----

----
Buster Keaton in Sherlock Jr., 1924

February 10, 2013

BOOK BUYS

The Speaker of Mandarin by Ruth Rendell


Last week, I bought nearly two dozen paperbacks from the secondhand bookstore I frequent. The books cost Rs.10 each, less than 25 cents. They were dominated by westerns but also included such books as Transplant by Frank G. Slaughter and The Hessian by Howard Fast, both old favourite writers of mine. I might review The Hessian, a historical fiction, this Friday. 

I also purchased my second book by Ruth Rendell, the famous English crime writer of psychological thrillers and murder mysteries. I have never read anything by Baroness Rendell yet, not even after the purchase of The Copper Peacock and Other Stories last year (I can't say why I haven't read that book yet) or even after reading some fine reviews of her novels on a number of blogs and websites. 

Every author has his or her day, I guess. Ruth Rendell might have hers soon with The Speaker of Mandarin (1983) which I picked up last week. I intend to reverse the singular disservice I have done to her "cleverly plotted" fiction by reading about a murder mystery that takes Chief Inspector Reginald Wexford all the way to China. The last book based in the East that I read was the political thriller The Chinese Assassin by Anthony Grey, the well-known British journalist and author. I recommend all his books, especially the tome Saigon.

The blurb on the back of The Speaker of Mandarin says: "Chief Inspector Wexford always dreamt of visiting China, and was sure he never would. But for once he was wrong..." I think this is a mystery that moves back and forth between England and China. Only way to find out is to read the book.

Now why can't I find the exact covers of books that I buy? Oh, I did! That's the one up there.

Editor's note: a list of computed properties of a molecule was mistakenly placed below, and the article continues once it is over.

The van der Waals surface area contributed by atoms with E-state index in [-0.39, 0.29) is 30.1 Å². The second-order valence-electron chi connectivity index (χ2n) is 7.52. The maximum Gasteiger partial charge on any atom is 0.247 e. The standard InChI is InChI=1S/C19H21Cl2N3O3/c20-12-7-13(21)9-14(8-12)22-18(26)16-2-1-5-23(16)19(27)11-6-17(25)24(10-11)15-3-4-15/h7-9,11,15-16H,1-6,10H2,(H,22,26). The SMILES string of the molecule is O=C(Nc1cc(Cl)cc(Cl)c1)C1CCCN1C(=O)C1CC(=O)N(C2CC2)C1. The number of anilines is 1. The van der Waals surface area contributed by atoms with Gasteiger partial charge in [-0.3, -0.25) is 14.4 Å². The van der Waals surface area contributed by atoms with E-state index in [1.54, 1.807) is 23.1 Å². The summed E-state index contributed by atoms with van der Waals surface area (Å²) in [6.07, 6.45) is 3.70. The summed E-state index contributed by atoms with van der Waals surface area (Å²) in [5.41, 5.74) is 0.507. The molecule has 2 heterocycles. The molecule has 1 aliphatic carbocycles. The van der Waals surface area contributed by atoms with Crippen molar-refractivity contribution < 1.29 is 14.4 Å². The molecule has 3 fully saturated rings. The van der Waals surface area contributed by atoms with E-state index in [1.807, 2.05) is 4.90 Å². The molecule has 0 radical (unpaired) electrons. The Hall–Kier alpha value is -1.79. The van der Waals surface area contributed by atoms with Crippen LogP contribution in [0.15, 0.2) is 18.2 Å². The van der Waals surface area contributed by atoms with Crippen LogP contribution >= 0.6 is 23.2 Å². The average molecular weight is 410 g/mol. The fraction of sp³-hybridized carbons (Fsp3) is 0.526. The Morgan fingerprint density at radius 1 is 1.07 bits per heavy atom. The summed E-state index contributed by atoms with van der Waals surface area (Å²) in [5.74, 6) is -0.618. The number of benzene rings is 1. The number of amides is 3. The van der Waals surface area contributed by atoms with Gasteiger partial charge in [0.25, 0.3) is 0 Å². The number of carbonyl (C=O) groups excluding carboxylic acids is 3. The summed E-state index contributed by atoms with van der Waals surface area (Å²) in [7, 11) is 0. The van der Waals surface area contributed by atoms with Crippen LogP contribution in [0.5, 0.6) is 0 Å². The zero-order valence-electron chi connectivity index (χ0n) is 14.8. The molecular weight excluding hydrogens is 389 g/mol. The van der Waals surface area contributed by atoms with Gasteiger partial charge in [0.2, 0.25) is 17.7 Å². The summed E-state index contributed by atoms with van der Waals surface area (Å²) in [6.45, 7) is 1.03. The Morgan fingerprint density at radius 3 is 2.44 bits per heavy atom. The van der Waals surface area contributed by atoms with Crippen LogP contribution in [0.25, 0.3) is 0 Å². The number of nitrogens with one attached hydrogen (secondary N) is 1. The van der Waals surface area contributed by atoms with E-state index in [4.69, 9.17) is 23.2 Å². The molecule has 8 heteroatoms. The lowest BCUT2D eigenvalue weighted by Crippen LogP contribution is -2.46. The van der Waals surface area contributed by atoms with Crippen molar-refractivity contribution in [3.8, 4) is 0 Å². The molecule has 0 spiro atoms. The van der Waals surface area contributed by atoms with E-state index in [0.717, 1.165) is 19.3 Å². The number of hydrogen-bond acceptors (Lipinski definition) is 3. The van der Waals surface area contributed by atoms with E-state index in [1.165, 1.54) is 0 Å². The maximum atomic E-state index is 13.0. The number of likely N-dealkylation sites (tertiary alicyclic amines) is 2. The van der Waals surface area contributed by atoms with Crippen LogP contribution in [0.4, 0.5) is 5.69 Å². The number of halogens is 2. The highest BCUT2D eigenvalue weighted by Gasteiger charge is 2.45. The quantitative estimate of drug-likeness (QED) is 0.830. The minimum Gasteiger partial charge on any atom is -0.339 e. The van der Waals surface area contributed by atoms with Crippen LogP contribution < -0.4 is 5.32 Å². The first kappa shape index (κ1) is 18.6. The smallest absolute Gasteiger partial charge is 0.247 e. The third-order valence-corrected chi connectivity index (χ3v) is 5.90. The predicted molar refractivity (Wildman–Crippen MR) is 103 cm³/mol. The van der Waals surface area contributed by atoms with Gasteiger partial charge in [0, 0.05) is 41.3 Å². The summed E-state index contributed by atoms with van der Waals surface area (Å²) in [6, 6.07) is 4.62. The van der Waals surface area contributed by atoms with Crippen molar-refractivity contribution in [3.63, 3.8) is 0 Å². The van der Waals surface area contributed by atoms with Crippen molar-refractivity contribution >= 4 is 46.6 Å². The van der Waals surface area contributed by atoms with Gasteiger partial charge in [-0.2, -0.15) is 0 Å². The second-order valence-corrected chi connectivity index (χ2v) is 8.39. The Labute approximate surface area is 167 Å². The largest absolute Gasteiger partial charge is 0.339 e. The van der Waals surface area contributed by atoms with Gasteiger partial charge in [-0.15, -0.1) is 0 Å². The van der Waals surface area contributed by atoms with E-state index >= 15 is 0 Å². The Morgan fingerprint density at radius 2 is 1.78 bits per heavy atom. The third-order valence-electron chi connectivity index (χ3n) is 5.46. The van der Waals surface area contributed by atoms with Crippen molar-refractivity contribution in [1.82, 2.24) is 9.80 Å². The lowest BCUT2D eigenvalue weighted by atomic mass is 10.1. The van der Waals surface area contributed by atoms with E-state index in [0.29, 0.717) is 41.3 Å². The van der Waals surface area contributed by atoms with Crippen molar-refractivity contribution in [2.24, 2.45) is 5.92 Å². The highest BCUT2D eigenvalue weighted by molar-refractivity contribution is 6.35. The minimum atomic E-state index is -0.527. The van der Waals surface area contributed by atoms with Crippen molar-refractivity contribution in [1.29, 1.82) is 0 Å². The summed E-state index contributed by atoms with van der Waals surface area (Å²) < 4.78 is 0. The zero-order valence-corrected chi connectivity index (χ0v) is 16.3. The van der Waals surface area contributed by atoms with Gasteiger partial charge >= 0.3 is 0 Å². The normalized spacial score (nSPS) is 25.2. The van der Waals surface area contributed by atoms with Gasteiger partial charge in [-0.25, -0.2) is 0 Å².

12 comments:

  1. How lucky Prashant. Do list all the books that you purchased. it's always fun going thru these lists.

    Is Rendell really the first lady of crime? She is good but isn't this a little OTT. ( I have just read Patrick's diatribe against blurbs) :)

    ReplyDelete
    Replies
    1. Neer, I have bought far too many books to list here but they include paperbacks by Spillane, McBain, Block, Deighton, Pendleton, MacDonald, and a lot of westerns. I think the "First lady of Crime" is the publisher's tagline and there are enough contenders to that title including Ruth Rendell. I'll check out what Patrick has to say about blurbs.

      Delete
  2. I hear a lot about Rendell. She was a big influence on a couple of writing friends of mine who write mysteries. I didn't find any of her books as a kid, though so didn't get caught by her. I should read some now.

    ReplyDelete
    Replies
    1. Charles, I have been promising myself that I would read some of Rendell's books and I definitely intend to read a few this year.

      Delete
  3. Saigon is great. When you mentioned The Chinese Assassin my immediate reaction was to recommend it, until I read a bit further and saw you already had haha

    ReplyDelete
    Replies
    1. Welcome, A! Anthony Grey is a seasoned author with years of solid research and investigation behind his writing. I like the way he mixes fact and fiction so effortlessly and presents you with an entirely believable story. SAIGON is definitely his best.

      Delete
  4. Can't wait to see what you think of the Ruth Rendell book. And I hope you do review The Hessian this week.

    ReplyDelete
    Replies
    1. Tracy, THE HESSIAN is an unusual story written in the backdrop of an event I didn't know about. Howard Fast writes very neatly.

      Delete
  5. I think her day is still here. I am reading one of her books under the name of Barbara Vine right now. She is amazingly successful and prolific.

    ReplyDelete
    Replies
    1. Patti, I am ashamed that I haven't read any of her books in spite of her output under the names of Ruth Rendell and Barbara Vine. I hope to correct that glaring deficit in my reading of fiction soon.

      Delete
  6. Lucky you Praashant. I love second hand book fairs. I think you'll enjoy 'The Speaker of Mandarin' although some of racial stereotypes might seem a little dated. I'd be interested to hear what you think.

    ReplyDelete
    Replies
    1. Sarah, I am looking forward to reading this book. We rarely have book fairs in Mumbai unlike, say, in Delhi in the north and Bangalore in the south. However, we have regular book exhibitions in our city though I have bought most of my books from the hole-in-the-wall secondhand bookstore I mentioned. They are very cheap too.

      Delete